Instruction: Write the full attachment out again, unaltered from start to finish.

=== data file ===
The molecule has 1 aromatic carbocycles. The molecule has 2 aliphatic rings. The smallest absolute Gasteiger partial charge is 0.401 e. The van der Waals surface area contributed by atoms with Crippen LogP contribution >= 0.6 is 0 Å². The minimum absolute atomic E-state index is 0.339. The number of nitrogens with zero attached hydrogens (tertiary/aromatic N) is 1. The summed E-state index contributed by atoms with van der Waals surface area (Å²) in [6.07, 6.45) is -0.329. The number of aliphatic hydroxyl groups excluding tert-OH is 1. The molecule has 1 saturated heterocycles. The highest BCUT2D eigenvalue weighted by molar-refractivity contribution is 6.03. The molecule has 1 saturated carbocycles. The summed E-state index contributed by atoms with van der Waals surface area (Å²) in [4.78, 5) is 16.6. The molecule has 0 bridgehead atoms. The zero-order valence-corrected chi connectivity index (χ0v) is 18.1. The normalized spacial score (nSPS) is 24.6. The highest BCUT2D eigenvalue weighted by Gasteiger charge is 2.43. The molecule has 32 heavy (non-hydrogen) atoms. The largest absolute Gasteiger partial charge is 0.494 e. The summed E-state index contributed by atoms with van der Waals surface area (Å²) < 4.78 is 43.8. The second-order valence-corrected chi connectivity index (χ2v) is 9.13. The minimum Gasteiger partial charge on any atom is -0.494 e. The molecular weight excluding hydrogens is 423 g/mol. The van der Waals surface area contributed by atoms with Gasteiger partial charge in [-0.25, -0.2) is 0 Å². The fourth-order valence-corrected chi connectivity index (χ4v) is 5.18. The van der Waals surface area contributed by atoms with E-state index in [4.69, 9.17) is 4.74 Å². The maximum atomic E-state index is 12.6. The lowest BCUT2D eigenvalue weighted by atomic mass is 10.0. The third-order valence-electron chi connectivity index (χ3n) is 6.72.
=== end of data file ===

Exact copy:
The molecule has 1 aromatic carbocycles. The molecule has 2 aliphatic rings. The smallest absolute Gasteiger partial charge is 0.401 e. The van der Waals surface area contributed by atoms with Crippen LogP contribution >= 0.6 is 0 Å². The minimum absolute atomic E-state index is 0.339. The number of nitrogens with zero attached hydrogens (tertiary/aromatic N) is 1. The summed E-state index contributed by atoms with van der Waals surface area (Å²) in [6.07, 6.45) is -0.329. The number of aliphatic hydroxyl groups excluding tert-OH is 1. The molecule has 1 saturated heterocycles. The highest BCUT2D eigenvalue weighted by molar-refractivity contribution is 6.03. The molecule has 1 saturated carbocycles. The summed E-state index contributed by atoms with van der Waals surface area (Å²) in [4.78, 5) is 16.6. The molecule has 0 bridgehead atoms. The zero-order valence-corrected chi connectivity index (χ0v) is 18.1. The normalized spacial score (nSPS) is 24.6. The highest BCUT2D eigenvalue weighted by Gasteiger charge is 2.43. The molecule has 32 heavy (non-hydrogen) atoms. The largest absolute Gasteiger partial charge is 0.494 e. The summed E-state index contributed by atoms with van der Waals surface area (Å²) < 4.78 is 43.8. The second-order valence-corrected chi connectivity index (χ2v) is 9.13. The minimum Gasteiger partial charge on any atom is -0.494 e. The molecular weight excluding hydrogens is 423 g/mol. The van der Waals surface area contributed by atoms with Gasteiger partial charge in [-0.25, -0.2) is 0 Å². The fourth-order valence-corrected chi connectivity index (χ4v) is 5.18. The van der Waals surface area contributed by atoms with E-state index in [4.69, 9.17) is 4.74 Å². The maximum atomic E-state index is 12.6. The lowest BCUT2D eigenvalue weighted by atomic mass is 10.0. The third-order valence-electron chi connectivity index (χ3n) is 6.72.